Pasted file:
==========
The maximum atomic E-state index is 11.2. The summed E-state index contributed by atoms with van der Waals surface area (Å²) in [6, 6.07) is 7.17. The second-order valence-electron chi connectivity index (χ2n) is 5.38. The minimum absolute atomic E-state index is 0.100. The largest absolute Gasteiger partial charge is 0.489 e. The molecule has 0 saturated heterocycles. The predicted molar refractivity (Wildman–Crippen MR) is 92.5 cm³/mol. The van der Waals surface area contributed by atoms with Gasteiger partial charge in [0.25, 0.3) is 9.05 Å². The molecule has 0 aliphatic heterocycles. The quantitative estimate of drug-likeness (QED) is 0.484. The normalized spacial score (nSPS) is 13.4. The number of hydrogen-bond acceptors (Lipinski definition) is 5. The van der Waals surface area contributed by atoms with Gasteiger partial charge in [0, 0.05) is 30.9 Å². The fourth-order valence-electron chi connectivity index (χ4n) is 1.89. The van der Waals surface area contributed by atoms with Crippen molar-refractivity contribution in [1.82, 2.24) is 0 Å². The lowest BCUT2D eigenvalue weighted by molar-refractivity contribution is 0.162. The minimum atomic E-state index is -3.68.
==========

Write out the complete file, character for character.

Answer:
The maximum atomic E-state index is 11.2. The summed E-state index contributed by atoms with van der Waals surface area (Å²) in [6, 6.07) is 7.17. The second-order valence-electron chi connectivity index (χ2n) is 5.38. The minimum absolute atomic E-state index is 0.100. The largest absolute Gasteiger partial charge is 0.489 e. The molecule has 0 saturated heterocycles. The predicted molar refractivity (Wildman–Crippen MR) is 92.5 cm³/mol. The van der Waals surface area contributed by atoms with Gasteiger partial charge in [0.25, 0.3) is 9.05 Å². The molecule has 0 aliphatic heterocycles. The quantitative estimate of drug-likeness (QED) is 0.484. The normalized spacial score (nSPS) is 13.4. The number of hydrogen-bond acceptors (Lipinski definition) is 5. The van der Waals surface area contributed by atoms with Gasteiger partial charge in [0, 0.05) is 30.9 Å². The fourth-order valence-electron chi connectivity index (χ4n) is 1.89. The van der Waals surface area contributed by atoms with Crippen molar-refractivity contribution in [1.82, 2.24) is 0 Å². The lowest BCUT2D eigenvalue weighted by molar-refractivity contribution is 0.162. The minimum atomic E-state index is -3.68.